Definitions

from The American Heritage® Dictionary of the English Language, 4th Edition

  • transitive v. To perceive and comprehend the nature and significance of; grasp. See Synonyms at apprehend.
  • transitive v. To know thoroughly by close contact or long experience with: That teacher understands children.
  • transitive v. To grasp or comprehend the meaning intended or expressed by (another): They have trouble with English, but I can understand them.
  • transitive v. To comprehend the language, sounds, form, or symbols of.
  • transitive v. To know and be tolerant or sympathetic toward: I can understand your point of view even though I disagree with it.
  • transitive v. To learn indirectly, as by hearsay: I understand his departure was unexpected.
  • transitive v. To infer: Am I to understand you are staying the night?
  • transitive v. To accept (something) as an agreed fact: It is understood that the fee will be 50 dollars.
  • transitive v. To supply or add (words or a meaning, for example) mentally.
  • intransitive v. To have understanding, knowledge, or comprehension.
  • intransitive v. To have sympathy or tolerance.
  • intransitive v. To learn something indirectly or secondhand; gather.

from Wiktionary, Creative Commons Attribution/Share-Alike License

  • v. To be aware of the meaning of.
  • v. To believe, based on information.
  • v. To impute meaning, character etc. that is not explicitly stated.

from the GNU version of the Collaborative International Dictionary of English

  • intransitive v. To have the use of the intellectual faculties; to be an intelligent being.
  • intransitive v. To be informed; to have or receive knowledge.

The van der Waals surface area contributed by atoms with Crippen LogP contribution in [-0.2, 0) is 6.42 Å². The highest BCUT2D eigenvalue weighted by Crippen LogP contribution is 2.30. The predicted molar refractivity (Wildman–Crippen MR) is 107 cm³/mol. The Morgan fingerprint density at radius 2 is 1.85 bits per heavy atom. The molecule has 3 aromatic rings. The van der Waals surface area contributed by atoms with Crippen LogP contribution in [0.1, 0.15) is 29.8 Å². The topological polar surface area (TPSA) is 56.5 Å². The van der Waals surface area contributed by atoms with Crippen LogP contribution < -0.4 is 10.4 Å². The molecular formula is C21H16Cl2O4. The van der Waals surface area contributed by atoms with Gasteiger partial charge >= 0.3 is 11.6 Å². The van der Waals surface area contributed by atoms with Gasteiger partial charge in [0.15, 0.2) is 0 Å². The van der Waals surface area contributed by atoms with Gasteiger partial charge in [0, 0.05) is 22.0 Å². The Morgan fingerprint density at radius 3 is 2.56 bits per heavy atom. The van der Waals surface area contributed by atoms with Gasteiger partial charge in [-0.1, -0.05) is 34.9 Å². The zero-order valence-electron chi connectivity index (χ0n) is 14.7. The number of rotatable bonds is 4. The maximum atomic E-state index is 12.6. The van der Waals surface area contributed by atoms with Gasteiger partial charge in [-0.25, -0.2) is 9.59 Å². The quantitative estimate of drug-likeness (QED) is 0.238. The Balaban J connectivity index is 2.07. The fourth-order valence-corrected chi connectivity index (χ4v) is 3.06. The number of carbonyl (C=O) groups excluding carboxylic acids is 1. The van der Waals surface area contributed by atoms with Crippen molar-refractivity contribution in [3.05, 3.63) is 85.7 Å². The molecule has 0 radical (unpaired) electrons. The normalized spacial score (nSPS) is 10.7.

• transitive v. To have just and adequate ideas of; to apprehended the meaning or intention of; to have knowledge of; to comprehend; to know
  • transitive v. To be apprised, or have information, of; to learn; to be informed of; to hear.
  • transitive v. To recognize or hold as being or signifying; to suppose to mean; to interpret; to explain.
  • transitive v. To mean without expressing; to imply tacitly; to take for granted; to assume.
  • transitive v. To stand under; to support.

from The Century Dictionary and Cyclopedia

  • To receive from a word or collocation of words or from a sign the idea it is intended to convey: with the thing said, the person speaking, or the language as the direct object of the verb.
  • To interpret the signification of; seize the idea of; comprehend as resulting from a thought, principle, or rule; explain.
  • To receive information about; learn by paying heed to what is said and done; consider.
  • To know in substance, as a fact or saying; be acquainted with; recognize.
  • To take as meant or implied; imply; infer; assume; take for granted: chiefly in the past participle.
  • To recognize as implied or meant, although not expressed; supply mentally, as a word necessary to bring out the sense of an author: as, in the phrase ‘All are mortal,’ we must understand the word men, living beings, or the like.
  • To stand under.
  • To have the use of the intellectual faculties; be an intelligent and conscious being; have understanding; be wise.
  • To be informed by another; learn.
  • To give attention; listen.

from WordNet 3.0 Copyright 2006 by Princeton University. All rights reserved.

  • v. know and comprehend the nature or meaning of
  • v. be understanding of
  • v. perceive (an idea or situation) mentally
  • v. make sense of a language
  • v. believe to be the case

Etymologies

Middle English understanden, from Old English understandan : under-, under- + standan, to stand.
(American Heritage® Dictionary of the English Language, Fourth Edition)
From Middle English understanden, from Old English understandan ("to understand"), from Proto-Germanic *under (“between”) + *standanan (“to stand”), equivalent to Old English under- ("between, inter-") + standan ("to stand"). Cognate with Eastern Frisian understunda ("to understand"), Old High German understantan ("to understand"), Middle Danish understande ("to understand"). Compare also Dutch onderstaan ("to undertake, presume"), German unterstehen ("to be subordinate"). More at inter-, stand. (Wiktionary)

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